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Darwin’s Blind Spot

It is a well-known fact that Charles Darwin, the author of that famous, and at the same time infamous, book entitled On the Origin of Species, used to be all over the religious map during his lifetime (1809-1882). Darwin’s personal beliefs remain ambiguous. I think what expresses his ambiguity best is what he wrote in a letter to J.D. Hooker (1861): “My theology is a simple muddle; I cannot look at the universe as the result of blind chance, yet I can see no evidence of beneficent... Read More

Morality Is Not a Biological Issue

Modern biology makes us believe that we descended from the animal world and that we are nothing more than glorified animals. However, even if we did descend from the animal world, that doesn’t mean all our characteristics were transferred to us through genes and umbilical cords. For example, our anatomy and physiology did come from there, but what about our rationality and morality? In this article, I will focus on morality alone and argue that what sets us apart from the animal world... Read More

Can Darwinism Survive without Teleology?

  Ever since Darwin, the concept of teleology has been suspect among biologists. What is so controversial about teleology? Most likely, its history! From the earliest Greek philosophers on, it was widely believed that the world must have a purpose because, as Aristotle would put it, “nature does nothing in vain,” and neither does God, as a Jew or Christian would say. In this often misunderstood view, any change in this world is due to final causes that move things to an ultimate... Read More

Do Faith and Science Contradict?: Interview with Catholic Physicist Dominique Lambert

Prominent atheists such as Richard Dawkins have consistently chastised religion for thwarting scientific research. But Professor Dominique Lambert, a respected expert in theoretical physics and the philosophy of science at the University of Namur, Belgium, believes not only does the Catholic faith, when correctly applied, not hinder science, but gives it vital intelligibility, meaning, and purpose. In this interview, Professor Lambert speaks about the necessity of a harmonious relationship... Read More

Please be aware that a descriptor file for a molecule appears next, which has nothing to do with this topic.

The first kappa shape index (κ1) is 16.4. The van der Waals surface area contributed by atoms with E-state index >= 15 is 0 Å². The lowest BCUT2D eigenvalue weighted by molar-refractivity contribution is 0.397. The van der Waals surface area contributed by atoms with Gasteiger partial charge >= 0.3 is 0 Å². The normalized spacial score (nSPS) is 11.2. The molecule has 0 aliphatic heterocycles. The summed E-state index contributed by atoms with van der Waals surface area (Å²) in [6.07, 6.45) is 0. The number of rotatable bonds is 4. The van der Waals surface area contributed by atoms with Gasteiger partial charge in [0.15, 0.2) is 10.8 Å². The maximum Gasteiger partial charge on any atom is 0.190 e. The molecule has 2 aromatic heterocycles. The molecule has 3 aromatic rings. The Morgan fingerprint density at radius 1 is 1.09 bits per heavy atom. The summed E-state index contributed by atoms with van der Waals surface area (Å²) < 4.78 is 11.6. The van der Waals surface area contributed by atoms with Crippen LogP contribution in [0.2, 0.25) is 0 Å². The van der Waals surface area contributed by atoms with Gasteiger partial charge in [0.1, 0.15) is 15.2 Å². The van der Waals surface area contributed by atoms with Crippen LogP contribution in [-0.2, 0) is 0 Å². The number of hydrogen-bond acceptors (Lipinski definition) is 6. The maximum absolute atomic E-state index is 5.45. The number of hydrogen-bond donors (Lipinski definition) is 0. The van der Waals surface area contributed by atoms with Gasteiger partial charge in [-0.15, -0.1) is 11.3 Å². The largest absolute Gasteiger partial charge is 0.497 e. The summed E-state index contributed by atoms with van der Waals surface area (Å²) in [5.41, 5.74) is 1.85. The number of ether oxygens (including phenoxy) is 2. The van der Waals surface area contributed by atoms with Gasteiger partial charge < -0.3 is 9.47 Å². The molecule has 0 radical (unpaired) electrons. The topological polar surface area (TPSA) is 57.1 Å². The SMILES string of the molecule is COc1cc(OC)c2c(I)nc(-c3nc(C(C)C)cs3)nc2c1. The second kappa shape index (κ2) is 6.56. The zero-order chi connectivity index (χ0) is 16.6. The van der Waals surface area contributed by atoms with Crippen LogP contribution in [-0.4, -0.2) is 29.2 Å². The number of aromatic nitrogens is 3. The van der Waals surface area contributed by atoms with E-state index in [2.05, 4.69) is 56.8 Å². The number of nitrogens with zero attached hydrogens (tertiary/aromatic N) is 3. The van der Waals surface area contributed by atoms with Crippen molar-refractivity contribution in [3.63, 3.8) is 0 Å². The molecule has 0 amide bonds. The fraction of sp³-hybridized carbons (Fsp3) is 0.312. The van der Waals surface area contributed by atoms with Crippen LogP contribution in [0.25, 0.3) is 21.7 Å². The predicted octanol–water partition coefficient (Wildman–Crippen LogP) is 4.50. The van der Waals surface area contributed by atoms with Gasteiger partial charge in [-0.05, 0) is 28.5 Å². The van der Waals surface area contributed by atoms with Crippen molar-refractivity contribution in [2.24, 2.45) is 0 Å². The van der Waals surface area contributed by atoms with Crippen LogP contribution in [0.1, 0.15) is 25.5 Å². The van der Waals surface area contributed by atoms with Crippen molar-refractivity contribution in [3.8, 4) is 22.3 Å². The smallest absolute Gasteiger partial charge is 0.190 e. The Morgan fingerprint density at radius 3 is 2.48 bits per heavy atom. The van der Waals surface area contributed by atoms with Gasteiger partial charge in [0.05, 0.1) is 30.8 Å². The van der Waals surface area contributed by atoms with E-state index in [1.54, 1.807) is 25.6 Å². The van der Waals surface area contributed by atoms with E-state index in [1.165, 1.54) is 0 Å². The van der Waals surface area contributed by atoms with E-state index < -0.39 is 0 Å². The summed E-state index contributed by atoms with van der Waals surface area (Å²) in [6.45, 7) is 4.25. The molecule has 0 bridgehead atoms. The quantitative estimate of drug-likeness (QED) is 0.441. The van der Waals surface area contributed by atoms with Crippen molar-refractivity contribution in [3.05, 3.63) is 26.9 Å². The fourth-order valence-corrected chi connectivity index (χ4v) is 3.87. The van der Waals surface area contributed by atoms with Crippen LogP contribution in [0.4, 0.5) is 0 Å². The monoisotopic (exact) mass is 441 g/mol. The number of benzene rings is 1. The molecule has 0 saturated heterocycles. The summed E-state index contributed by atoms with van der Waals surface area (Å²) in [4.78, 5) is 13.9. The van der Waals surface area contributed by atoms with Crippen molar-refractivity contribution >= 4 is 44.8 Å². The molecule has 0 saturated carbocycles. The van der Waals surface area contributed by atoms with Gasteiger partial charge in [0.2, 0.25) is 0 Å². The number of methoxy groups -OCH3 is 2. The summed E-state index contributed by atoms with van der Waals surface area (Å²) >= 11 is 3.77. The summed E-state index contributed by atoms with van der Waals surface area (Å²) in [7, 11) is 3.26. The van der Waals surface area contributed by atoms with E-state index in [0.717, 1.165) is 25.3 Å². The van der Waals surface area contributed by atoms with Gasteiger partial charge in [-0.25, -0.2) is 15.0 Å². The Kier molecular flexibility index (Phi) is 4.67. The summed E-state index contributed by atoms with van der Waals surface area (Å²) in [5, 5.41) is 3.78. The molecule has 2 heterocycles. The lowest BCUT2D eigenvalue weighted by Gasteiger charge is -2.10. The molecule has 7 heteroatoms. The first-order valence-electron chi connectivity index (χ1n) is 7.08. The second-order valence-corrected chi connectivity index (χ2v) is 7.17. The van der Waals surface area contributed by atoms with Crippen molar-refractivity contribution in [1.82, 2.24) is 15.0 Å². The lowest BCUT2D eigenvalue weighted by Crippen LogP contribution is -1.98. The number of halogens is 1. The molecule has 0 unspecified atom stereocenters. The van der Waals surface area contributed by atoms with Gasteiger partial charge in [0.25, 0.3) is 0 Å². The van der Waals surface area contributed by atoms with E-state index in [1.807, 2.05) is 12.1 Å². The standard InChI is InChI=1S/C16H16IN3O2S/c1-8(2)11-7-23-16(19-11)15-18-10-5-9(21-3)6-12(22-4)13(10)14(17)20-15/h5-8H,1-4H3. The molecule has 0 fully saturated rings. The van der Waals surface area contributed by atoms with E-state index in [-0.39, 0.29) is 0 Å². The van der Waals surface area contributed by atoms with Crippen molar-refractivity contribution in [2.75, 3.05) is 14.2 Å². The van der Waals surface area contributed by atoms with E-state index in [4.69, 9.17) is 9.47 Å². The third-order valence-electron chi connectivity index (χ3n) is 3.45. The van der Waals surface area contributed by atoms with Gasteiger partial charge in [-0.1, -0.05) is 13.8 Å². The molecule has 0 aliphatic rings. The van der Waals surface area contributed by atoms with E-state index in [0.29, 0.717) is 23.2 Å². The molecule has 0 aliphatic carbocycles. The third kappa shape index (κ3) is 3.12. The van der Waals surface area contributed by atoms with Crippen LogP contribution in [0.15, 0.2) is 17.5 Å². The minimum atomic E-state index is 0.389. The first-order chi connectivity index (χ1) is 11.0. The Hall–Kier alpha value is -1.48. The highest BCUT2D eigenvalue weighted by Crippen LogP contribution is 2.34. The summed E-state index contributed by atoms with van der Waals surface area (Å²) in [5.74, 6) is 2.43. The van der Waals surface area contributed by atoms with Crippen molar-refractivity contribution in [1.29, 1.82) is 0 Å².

I’m a Direct Descendant of Darwin…and a Catholic


"Are you related to the economist?” people sometimes ask when they see my surname. I explain that, yes, John Maynard Keynes is my great-great-uncle—his brother Geoffrey married Margaret Darwin, my great-grandmother. “So you’re related to Darwin too?” Yes, he’s my great-great-great grandfather. Eyes might fall on the cross around my neck: “And you’re a Christian?” Yes, a Catholic. “How does a Darwin end up Catholic?” The question genuinely seems to puzzle people.... Read More

What Is the Difference Between Creation, Evolution, and Intelligent Design?

What's the difference between creation, evolution, and intelligent design?   Creationism, Evolutionism, and Intelligent Design are three of the major positions on the question of how we got here. What’s the difference between these positions? That seemingly straightforward question proves surprisingly controversial. Let’s take a look at it . . .   The Basic Question The basic question at issue in the contemporary origins debate is whether or not the world was created. It could... Read More

Evolution Doesn’t Select for Ethics

Filed under Evolution

The second most incorrect thing people say about evolution is that it is the survival of the fittest. (The most incorrect award has to go to the claim "it doesn’t exist"). The problem with this framing is that it sets up a picture of evolution-as-craftsman, carefully scrutinizing genetic variations and selecting and nurturing the most promising variant. But evolution isn’t selecting for, it’s selecting against. Instead of survival of the fittest, it’s the persistence of the... Read More

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